2 months ago

      I think the best approach Tapsy is really a case by case basis. There are so many variables or characteristics involved with each spondy patient that make them/their case so unique. I wrote about 10 of them here: http://spondyinfo.com/10-things-that-make-your-spondy-unique/

      This is why we are such big believers in full body screening and taking a look at the entire body to help determine which direction to go as far as therapy, exercises, movements, stretches, etc. Anyone of the factors I mentioned in the above article could play a key role in making the patients spondy case unique and different.

      I agree with your hamstring comment. I think in many cases tight hamstrings are a reaction to the issue and not the cause of the issue. Or, like you mention, it could be the bodies amazing way of attempting to provide some stability for the injured area. It’s important to ask WHY the hamstrings are tight, not just to go stretching them because they are tight. Searching for answers for YOUR specific case is the important thing. Spondy’s, in my opinion, do not have a ‘one size fit’s all’ rehab approach like all back injuries. For example, stretch your hamstrings or strengthen your core if you have pain (which is the traditional method or advice for back pain). Everyone and every case can be slightly different due to various characteristics. Narrowing down or discovering your individual weaknesses can greatly improve your chances of moving and feeling better.


  6. Tapsy
    2 months ago

    I tried looking for the study and thought I would find it on an old forum but looks like the older posts from there are gone. Anyway, its possible I’m mistaken but that’s what I recall.


    • SpondyInfo
      2 months ago

      Thanks for looking Tapsy. If you run across it, please post a link. I have yet to see a study like this so I am very interested. I would also be very interested into the types, grades and individuals that were studied.


  7. Tapsy
    2 months ago

    Thanks for the comments. I may in the near future sign up for your program as it seems very reasonably priced. I have a mild grade 1 L5/S1 isthmic spondylolisthesis – it generally doesn’t bother me unless I do some extension move like changing ceiling light bulbs on a ladder – and even then not always. I have never found standing for long periods very comfortable. But I’ve never really had strong pain with my spondy – though i did one time hyperextend my lower back with a pushup gone wrong and it took a long time to get better – the spondy was unaffected grade wise though. I think it was just a lumber strain. And sometimes my back feels great. I know without doing any screen that I have movement issues – tight hams, quads, stiffish lower back etc, slight forward lean, tight muscles in general. Some of it probably from just over sitting. Main thing is I don’t want to do harm and I don’t want to invest too much into the idea that the spondy is causing all these problems – a nocebo effect. I know so many people who appear to have good posture or were told such and normal spines on radiograph who have way worse “spine/pain” problems than me – they take painkillers etc. And there are people with terrible posture and spines and they are relatively fine and pain free. And then you have some like the pain science guy who claims that there seems to be little connection between posture and pain and that even if there was there is little one can do to really change it in any case. I don’t know. I know from some experimenting that diet and dietary habits seem very important with pain and inflammation and I wonder sometimes if that is more a driver of pain than a given structural difference. On other hand, I’d like to learn a little bit about how the muscles interact and what is considered optimal/better and maybe gently see how it goes so I think I’ll soon check it out. Thanks.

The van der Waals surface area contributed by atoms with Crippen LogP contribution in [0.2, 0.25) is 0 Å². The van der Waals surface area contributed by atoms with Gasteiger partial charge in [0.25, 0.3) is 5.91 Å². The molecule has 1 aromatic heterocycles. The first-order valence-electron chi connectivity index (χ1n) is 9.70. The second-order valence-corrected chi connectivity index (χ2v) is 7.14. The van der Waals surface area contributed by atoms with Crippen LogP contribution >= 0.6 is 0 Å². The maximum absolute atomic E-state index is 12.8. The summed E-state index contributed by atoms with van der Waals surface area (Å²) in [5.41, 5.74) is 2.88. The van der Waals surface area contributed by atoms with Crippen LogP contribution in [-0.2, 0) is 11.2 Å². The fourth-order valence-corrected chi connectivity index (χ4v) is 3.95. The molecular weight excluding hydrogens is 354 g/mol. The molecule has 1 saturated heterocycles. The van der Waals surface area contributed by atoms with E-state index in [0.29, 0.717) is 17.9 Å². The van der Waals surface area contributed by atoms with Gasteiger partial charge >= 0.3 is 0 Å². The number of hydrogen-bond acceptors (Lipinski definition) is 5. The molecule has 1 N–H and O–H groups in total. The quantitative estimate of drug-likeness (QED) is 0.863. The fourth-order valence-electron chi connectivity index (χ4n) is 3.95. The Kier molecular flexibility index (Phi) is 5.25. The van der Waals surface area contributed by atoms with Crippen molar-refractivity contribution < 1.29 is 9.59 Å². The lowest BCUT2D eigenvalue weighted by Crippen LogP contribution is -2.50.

• SpondyInfo
      2 months ago

      No problem Tapsy. I have always advised readers to increase their education any way possible. That includes keeping an open mind about their body and condition, reading as much information about the condition and their bodies and then using all of that information to come to a conclusion. The conclusion being which path is best for them. As far as the program goes, if you are hesitant to engage in any exercise activity I would recommend waiting until you feel ready. Our program is not a magical cure to this condition. It is simply a collection of all the exercises that target some of the main weak points of those with spondy’s. We have gotten some fantastic feedback from customers, but we also highly encourage people to make sure they are healthy enough to engage in physical activity. Another option is to seek out professional guidance to keep a close eye on your movements.

      If you are interested in learning more about how the body and muscles work, etc. I wrote a blog post with some recommendations that might be helpful.
      http://spondyinfo.com/helpful-spondy-reading-material/

      Anatomy Trains by Thomas Myers was personally the most helpful book for me.


  8. Tapsy
    2 months ago